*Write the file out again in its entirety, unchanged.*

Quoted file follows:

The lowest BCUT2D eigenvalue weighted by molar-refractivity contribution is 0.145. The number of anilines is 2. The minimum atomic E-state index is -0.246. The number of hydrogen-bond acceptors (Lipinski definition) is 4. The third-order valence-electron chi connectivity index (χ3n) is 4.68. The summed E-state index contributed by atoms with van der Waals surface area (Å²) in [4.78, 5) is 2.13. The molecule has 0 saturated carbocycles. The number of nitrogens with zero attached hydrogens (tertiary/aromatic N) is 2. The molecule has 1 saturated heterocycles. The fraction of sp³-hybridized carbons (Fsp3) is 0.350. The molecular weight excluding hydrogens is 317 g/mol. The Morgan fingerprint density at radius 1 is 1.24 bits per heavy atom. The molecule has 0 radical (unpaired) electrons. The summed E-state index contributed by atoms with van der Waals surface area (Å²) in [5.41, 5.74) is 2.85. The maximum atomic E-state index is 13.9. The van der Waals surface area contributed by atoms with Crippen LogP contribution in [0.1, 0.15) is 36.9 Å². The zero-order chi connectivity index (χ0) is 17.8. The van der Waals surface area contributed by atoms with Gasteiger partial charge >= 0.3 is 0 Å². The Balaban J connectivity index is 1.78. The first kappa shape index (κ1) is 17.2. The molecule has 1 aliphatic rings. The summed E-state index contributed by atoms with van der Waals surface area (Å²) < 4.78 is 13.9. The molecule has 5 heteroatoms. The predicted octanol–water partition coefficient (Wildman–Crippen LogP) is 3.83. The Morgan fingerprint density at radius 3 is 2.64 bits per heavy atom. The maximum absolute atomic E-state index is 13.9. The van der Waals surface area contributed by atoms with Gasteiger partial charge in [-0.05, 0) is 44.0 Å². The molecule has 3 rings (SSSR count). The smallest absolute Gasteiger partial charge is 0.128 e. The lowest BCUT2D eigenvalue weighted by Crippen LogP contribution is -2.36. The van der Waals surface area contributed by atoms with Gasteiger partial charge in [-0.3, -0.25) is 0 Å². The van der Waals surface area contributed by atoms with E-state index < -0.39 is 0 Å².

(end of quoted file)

The lowest BCUT2D eigenvalue weighted by molar-refractivity contribution is 0.145. The number of anilines is 2. The minimum atomic E-state index is -0.246. The number of hydrogen-bond acceptors (Lipinski definition) is 4. The third-order valence-electron chi connectivity index (χ3n) is 4.68. The summed E-state index contributed by atoms with van der Waals surface area (Å²) in [4.78, 5) is 2.13. The molecule has 0 saturated carbocycles. The number of nitrogens with zero attached hydrogens (tertiary/aromatic N) is 2. The molecule has 1 saturated heterocycles. The fraction of sp³-hybridized carbons (Fsp3) is 0.350. The molecular weight excluding hydrogens is 317 g/mol. The Morgan fingerprint density at radius 1 is 1.24 bits per heavy atom. The molecule has 0 radical (unpaired) electrons. The summed E-state index contributed by atoms with van der Waals surface area (Å²) in [5.41, 5.74) is 2.85. The maximum atomic E-state index is 13.9. The van der Waals surface area contributed by atoms with Crippen LogP contribution in [0.1, 0.15) is 36.9 Å². The zero-order chi connectivity index (χ0) is 17.8. The van der Waals surface area contributed by atoms with Gasteiger partial charge >= 0.3 is 0 Å². The Balaban J connectivity index is 1.78. The first kappa shape index (κ1) is 17.2. The molecule has 1 aliphatic rings. The summed E-state index contributed by atoms with van der Waals surface area (Å²) < 4.78 is 13.9. The molecule has 5 heteroatoms. The predicted octanol–water partition coefficient (Wildman–Crippen LogP) is 3.83. The Morgan fingerprint density at radius 3 is 2.64 bits per heavy atom. The maximum absolute atomic E-state index is 13.9. The van der Waals surface area contributed by atoms with Gasteiger partial charge in [-0.05, 0) is 44.0 Å². The molecule has 3 rings (SSSR count). The smallest absolute Gasteiger partial charge is 0.128 e. The lowest BCUT2D eigenvalue weighted by Crippen LogP contribution is -2.36. The van der Waals surface area contributed by atoms with Gasteiger partial charge in [-0.3, -0.25) is 0 Å². The van der Waals surface area contributed by atoms with E-state index < -0.39 is 0 Å².